From Natural WellBeing
Phytol is the product of chlorophyll metabolism in plants. It is chemically called an acrylic diterpene alcohol which is used in the manufacture of Vitamin E and K which are important in the many functions of the human body.
The use of phytol in the human body is indispensable, it is essential in activating enzymes that have a positive effect on the production of insulin. It can also be effective in the decrease of blood cholesterol levels.
History and Origin
Phytol is released when plants are digested in the intestines and are converted as phytanic acid which is stored in the body’s plant tissues. In studies regarding phytol, Conny Lijenberg published a report in the Physiologia Plantarum in 1971 that the best plant source for phytol was barley. There have been many reports however regarding the effectiveness of fish liver oil to provide a greater supply of phytol.
Phytol was not heard of during ancient times but its natural sources barley and fish was a staple food of many cultures. Fish and sea foods are eaten by tribes and cultures that live on the coastlines of every continent. Barley has been planted, milled and used to make flour for bread and other foods throughout several cultures worldwide.
The discovery of phytol as an important part of a human’s regular diet has led to many research studies regarding its use. Phytol is associated with Vitamins E and K. Vitamin E is useful for cell health and can help decrease cell aging. It is useful for healthy skin, hair and a stronger immune system. Vitamin K on the other hand is also involved in blood clotting and is useful in improving bone health and the treatment of many gastrointestinal illnesses. Phytol is also beneficial in regulating blood glucose and can possibly restore the metabolic functions of a type 2 diabetic. There have also been studies regarding the effectiveness of phytol in reducing cholesterol levels in blood ultimately reducing blood pressure levels as well.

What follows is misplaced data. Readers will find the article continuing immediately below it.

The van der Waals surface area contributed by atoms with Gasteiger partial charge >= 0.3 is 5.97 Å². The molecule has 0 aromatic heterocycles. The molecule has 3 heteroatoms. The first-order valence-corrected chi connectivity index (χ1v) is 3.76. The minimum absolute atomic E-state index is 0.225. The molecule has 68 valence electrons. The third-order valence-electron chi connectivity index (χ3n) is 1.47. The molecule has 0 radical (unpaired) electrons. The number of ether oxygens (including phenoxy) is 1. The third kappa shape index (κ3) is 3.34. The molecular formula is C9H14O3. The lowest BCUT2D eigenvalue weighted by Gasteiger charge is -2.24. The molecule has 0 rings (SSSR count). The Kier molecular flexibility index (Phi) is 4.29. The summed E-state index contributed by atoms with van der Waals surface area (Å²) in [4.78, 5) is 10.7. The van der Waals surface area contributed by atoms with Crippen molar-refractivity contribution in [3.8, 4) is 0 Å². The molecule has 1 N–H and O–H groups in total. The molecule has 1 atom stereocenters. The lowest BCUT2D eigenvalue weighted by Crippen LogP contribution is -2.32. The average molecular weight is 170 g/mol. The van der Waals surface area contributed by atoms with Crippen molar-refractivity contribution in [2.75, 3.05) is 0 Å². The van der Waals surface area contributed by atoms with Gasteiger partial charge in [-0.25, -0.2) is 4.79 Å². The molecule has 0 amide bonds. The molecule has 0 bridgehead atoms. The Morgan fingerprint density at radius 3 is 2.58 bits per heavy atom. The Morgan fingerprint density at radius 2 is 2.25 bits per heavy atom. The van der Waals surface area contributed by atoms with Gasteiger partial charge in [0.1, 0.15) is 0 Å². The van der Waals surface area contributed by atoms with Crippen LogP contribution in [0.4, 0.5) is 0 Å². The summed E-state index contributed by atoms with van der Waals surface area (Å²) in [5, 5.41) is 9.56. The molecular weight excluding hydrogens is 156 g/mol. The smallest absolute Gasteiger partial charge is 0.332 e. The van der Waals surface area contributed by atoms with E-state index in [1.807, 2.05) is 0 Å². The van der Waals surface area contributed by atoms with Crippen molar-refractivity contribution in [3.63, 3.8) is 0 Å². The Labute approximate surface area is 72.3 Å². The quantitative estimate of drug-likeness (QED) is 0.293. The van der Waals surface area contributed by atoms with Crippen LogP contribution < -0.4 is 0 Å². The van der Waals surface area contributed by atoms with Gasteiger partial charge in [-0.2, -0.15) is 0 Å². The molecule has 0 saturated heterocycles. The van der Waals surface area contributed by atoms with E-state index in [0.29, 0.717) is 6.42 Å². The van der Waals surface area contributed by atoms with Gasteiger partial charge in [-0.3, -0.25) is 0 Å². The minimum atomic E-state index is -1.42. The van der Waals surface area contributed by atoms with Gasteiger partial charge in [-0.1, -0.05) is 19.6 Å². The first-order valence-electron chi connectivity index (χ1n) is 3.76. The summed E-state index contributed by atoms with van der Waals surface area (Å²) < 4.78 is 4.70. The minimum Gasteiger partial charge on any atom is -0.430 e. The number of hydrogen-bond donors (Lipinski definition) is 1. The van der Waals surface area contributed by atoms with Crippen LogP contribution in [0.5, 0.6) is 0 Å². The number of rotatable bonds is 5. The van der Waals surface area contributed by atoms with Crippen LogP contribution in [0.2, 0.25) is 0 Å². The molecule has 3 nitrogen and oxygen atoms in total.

In nature, insects use phytol and its metabolites to deter predators and insects get phytol from plants that they eat. It is also evident that apes get more phytol from plants since they consume more plants that humans do.
Phytol could be harmful if ingested more than the intended dose. Refsum, a disease which is a result of the accumulation of large doses of phytol is characterized with cerebellar ataxia, anosmia and hearing loss.
Although phytol is found naturally in plants, supplements are not advised for pregnant or breastfeeding women. It is also not recommended for very young children and those with immune system deficiency.
If you would like to use phytol in maintaining your blood sugar levels for diabetes, it is better to consult a diabetic specialist to find out the best diet alternative and the ideal activity for your condition. Only with the right diet and appropriate blood sugar regimen can you maintain your blood sugar levels. Always consult your doctor regarding the use of herbal remedies for your illness before beginning any treatment.